A trebuchet can catapult melons and paint canisters with incredible accuracy, but wobbling fish heads present another challenge altogether, especially when attached to bodies crafted from plastic bags, duct tape and sand.
The frilly flying fish proved too unwieldy for the infamous trebuchet last night at the 8th Annual Studio Party BBQ in Spenard, but Peter Berdovsky's multi-media performance hit the bull's eye. Berdovsky, or "Zebbler" launched a series of videos on the east wall of Sheila Wyne's studio to the sound of pounding rhythms and haunting voices.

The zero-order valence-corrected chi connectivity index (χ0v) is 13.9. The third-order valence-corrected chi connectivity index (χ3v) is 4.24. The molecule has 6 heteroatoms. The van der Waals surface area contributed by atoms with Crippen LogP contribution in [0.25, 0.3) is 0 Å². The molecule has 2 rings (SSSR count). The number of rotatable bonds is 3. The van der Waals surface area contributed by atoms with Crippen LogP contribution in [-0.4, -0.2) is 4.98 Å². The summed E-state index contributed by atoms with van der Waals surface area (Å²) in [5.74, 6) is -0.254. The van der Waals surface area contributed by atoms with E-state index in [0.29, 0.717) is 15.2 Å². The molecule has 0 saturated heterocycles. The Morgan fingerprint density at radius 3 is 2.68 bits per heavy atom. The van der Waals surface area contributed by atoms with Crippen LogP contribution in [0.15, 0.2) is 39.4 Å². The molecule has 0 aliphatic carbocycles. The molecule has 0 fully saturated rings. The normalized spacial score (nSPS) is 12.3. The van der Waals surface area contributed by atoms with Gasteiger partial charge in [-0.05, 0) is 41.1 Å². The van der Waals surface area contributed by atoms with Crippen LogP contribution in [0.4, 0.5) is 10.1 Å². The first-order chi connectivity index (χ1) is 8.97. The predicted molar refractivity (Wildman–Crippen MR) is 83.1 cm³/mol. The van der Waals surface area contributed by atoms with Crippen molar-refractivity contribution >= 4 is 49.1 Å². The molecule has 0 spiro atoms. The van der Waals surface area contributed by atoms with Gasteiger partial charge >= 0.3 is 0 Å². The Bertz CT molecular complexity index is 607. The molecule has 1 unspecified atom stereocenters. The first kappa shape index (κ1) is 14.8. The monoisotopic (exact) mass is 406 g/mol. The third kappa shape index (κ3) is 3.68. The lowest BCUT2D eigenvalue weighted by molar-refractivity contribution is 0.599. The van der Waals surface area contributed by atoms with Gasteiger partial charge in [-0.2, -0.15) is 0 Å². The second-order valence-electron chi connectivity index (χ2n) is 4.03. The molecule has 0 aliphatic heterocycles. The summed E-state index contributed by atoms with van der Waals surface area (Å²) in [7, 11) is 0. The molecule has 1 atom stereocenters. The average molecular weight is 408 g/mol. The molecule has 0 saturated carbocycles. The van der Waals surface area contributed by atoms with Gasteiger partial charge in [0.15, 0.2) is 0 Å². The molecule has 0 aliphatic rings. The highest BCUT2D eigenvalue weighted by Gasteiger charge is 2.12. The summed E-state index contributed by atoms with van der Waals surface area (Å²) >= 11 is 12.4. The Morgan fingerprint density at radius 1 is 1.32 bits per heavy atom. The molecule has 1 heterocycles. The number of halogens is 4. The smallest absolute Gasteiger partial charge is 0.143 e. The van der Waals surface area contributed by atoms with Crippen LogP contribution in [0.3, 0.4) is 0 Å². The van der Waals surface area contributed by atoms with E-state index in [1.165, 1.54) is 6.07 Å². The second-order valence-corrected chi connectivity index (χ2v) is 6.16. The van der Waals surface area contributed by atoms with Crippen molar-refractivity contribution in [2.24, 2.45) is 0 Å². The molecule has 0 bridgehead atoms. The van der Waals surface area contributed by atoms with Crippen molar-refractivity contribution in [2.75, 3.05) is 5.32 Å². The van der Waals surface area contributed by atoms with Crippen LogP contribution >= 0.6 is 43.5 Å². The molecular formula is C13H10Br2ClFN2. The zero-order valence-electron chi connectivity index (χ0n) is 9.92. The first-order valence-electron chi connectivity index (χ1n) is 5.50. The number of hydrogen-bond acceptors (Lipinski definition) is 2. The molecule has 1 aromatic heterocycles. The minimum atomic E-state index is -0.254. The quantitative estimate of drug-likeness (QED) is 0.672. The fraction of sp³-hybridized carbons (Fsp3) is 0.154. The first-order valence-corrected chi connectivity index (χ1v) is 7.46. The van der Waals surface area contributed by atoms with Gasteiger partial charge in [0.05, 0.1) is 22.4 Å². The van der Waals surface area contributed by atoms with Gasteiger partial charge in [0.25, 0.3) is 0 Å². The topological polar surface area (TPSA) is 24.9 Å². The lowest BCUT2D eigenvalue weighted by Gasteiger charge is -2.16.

The projections began as amorphous abstractions of shape and color, but the clips grew more and more specific and tense, centering first on dance, war dance and ultimately the rituals of war and the incessant flow of time, traffic, rage, destruction and inertia.
The music melded with the visual components, sustaining an enticing beat as if to pit the impulse to dance against the impulse to stand still out of shock, discomfort, fear, who knows what.
While wandering from pure aesthetics to politics, the piece mined the underbelly of war, progress, environmental destruction and—perhaps most incisively--the news media.
The idea that the culture of fear develops through the language, imagery and ideology of fear permeates the unsettling and often beautiful work.
Check Zebbler out online, but don't miss his second performance tonight at 9 p.m. at the Kodiak Café downtown (225 E 5th Ave).